In this light, I do wonder whether regulators that are overly protective of their regulatees during periods of market disruption are inadvertently making markets less resilient. For example, after September 11, 2001, Instinet was in fact in a position to provide a trading facility for US stocks in London. However, regulators did not permit this. This allowed the New York Stock Exchange to be shut down for a few days. I still find it odd that the US government securities market which suffered the heaviest human casualties on September 11, 2001 reopened sooner than the stock exchange where the human casualties were proportionately far lower. Once the decisions regarding disaster recovery are moved from the markets to the regulators, the decisions clearly become more political and the end result is a market that is less resilient to operational disruption.

Perhaps therefore the best thing that the regulators could do is to leave things to the market with a clear signal that when disaster strikes, no market participant should look to the regulator for protection.

Posted at 08:08 on Tue, 27 Dec 2005     View/Post Comments (0)     permanent link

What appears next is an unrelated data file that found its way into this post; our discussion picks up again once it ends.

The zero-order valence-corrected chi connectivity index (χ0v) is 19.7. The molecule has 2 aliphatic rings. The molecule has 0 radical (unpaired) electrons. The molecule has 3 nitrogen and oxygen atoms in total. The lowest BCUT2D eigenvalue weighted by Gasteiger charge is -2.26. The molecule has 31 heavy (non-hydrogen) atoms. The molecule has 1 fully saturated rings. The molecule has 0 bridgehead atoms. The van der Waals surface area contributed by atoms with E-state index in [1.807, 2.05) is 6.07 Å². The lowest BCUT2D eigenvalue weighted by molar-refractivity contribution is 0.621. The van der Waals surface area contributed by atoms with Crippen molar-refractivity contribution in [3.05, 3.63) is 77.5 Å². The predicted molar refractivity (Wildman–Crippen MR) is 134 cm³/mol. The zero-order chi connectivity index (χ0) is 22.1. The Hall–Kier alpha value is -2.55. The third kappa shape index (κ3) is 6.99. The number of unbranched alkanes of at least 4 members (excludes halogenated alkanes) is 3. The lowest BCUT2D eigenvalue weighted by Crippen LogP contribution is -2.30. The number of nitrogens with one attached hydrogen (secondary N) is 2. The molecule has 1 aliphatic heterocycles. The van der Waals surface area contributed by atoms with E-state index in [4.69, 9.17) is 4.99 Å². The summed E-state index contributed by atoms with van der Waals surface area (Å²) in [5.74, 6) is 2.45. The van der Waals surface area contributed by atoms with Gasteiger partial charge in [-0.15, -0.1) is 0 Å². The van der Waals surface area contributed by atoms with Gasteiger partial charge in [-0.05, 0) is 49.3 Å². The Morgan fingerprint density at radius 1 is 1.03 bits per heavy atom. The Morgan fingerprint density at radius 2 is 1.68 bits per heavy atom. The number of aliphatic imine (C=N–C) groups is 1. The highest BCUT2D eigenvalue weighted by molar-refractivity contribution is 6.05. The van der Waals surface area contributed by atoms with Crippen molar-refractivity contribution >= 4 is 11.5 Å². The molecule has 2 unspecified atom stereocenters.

Thu, 22 Dec 2005

Mizuho photographs

Underthecounter has an interesting set of photographs from Triple Witching Friday about the chaos at Mizuho securities after the trading error that cost the firm $335 million. If the photographs are genuine (one comment says that they are doctored photographs of the Taiwan parliament), some of our preconceptioms of Japanese cultural nuances need to be revised. Perhaps trading rooms around the world are the same regardless of the host culture. Financial markets are indeed a great leveller.

The trading error also led to the resignation of the head of Tokyo Stock Exchange. Photographs of the scene there would be interesting!

Posted at 11:10 on Thu, 22 Dec 2005     View/Post Comments (2)     permanent link

Tue, 20 Dec 2005

IPO Frauds

IPO procedures were in the limelight again last week, this time in India (see my post last month about the United Kingdom).